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Is TIMP-1 immunoreactivity alone or in combination with other markers a predictor of benefit from anthracyclines in the BR9601 adjuvant breast cancer chemotherapy trial?



Predictive cancer biomarkers to guide the right treatment to the right patient at the right time are strongly needed. The purpose of the present study was to validate prior results that tissue inhibitor of metalloproteinase 1 (TIMP-1) alone or in combination with either HER2 or TOP2A copy number can be used to predict benefit from epirubicin (E) containing chemotherapy compared with cyclophosphamide, methotrexate and fluorouracil (CMF) treatment.


For the purpose of this study, formalin fixed paraffin embedded tumor tissue from women recruited into the BR9601 clinical trial, which randomized patients to E-CMF versus CMF, were analyzed for TIMP-1 immunoreactivity. Using previously collected data for HER2 amplification and TOP2A gene aberrations, we defined patients as "anthracycline non-responsive", that is, 2T (TIMP-1 immunoreactive and TOP2A normal) and HT (TIMP-1 immunoreactive and HER2 negative) and anthracycline responsive (all other cases).


In total, 288 tumors were available for TIMP-1 analysis with (183/274) 66.8%, and (181/274) 66.0% being classed as 2T and HT responsive, respectively. TIMP-1 was neither associated with patient prognosis (relapse free survival or overall survival) nor with a differential effect of E-CMF and CMF. Also, TIMP-1 did not add to the predictive value of HER2, TOP2A gene aberrations, or to Ki67 immunoreactivity.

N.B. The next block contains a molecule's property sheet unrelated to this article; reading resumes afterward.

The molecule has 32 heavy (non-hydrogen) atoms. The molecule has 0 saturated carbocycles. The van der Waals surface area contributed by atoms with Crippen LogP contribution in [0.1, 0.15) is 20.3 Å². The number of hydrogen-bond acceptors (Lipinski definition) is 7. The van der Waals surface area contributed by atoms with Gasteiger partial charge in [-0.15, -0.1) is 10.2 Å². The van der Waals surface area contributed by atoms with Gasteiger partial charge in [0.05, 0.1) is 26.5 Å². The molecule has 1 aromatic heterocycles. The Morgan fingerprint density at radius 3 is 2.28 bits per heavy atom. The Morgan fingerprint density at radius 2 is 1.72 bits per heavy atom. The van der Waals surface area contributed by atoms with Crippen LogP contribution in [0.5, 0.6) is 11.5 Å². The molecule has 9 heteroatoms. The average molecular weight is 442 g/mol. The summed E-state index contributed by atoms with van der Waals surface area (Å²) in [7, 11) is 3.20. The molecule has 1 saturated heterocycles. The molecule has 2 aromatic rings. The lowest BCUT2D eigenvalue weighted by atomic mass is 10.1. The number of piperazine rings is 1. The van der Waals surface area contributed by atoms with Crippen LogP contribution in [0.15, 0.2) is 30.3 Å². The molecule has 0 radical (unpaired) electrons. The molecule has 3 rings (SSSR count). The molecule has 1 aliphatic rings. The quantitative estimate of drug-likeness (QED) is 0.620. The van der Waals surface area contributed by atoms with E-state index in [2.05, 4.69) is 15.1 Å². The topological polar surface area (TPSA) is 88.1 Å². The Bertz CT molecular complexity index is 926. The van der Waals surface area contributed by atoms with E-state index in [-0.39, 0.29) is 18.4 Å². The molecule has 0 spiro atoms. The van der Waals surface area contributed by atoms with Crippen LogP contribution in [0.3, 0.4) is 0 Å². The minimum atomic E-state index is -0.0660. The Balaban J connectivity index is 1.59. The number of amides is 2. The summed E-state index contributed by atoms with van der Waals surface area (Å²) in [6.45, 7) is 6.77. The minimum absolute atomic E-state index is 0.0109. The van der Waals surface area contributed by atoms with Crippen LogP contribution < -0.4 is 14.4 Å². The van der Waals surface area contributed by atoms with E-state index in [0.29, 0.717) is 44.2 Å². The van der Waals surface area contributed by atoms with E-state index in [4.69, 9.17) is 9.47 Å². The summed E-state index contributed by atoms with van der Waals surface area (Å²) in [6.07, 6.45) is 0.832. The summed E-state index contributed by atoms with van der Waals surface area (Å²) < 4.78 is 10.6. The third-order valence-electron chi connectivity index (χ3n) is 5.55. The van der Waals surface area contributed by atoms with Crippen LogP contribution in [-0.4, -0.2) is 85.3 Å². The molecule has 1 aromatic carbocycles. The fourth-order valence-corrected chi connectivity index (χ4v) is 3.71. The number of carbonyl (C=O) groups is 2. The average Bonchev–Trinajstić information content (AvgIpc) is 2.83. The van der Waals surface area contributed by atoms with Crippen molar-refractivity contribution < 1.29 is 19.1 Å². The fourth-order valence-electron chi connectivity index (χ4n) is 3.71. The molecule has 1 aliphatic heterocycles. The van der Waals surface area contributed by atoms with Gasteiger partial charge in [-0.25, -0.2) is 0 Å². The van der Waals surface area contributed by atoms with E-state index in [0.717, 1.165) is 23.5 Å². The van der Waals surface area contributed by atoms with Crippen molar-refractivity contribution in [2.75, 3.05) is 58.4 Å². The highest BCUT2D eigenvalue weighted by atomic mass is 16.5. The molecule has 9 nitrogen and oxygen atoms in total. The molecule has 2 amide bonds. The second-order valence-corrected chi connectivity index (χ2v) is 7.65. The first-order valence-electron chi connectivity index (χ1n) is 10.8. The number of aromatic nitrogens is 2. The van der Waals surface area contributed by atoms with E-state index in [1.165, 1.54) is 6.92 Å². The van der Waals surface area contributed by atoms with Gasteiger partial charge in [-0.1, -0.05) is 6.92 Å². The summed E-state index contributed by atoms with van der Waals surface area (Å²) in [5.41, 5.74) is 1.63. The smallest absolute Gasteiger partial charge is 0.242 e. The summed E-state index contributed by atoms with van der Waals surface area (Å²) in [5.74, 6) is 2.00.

This study could not confirm the predictive value of TIMP-1 immunoreactivity in patients randomized to receive E-CMF versus CMF as adjuvant treatment for primary breast cancer.


A number of clinical studies have clearly indicated the superiority of anthracycline-containing chemotherapy over the combination of cyclophosphamide, methotrexate and 5-flourouracil (CMF) in adjuvant treatment of breast cancer [13]. However, a significant number of anthracycline treated patients will experience disease recurrence, suggesting that their breast cancers contained tumor cells refractory to adjuvant anthracyclines. Moreover, patients receiving an anthracycline may experience significant toxicity during treatment [4]. With a validated predictive biomarker for anthracycline sensitivity/resistance, it would be possible to direct the toxic adjuvant anthracycline treatment to those patients with the highest likelihood of a treatment benefit while those patients with anthracycline resistant tumors could receive an alternative treatment, for example, a taxane.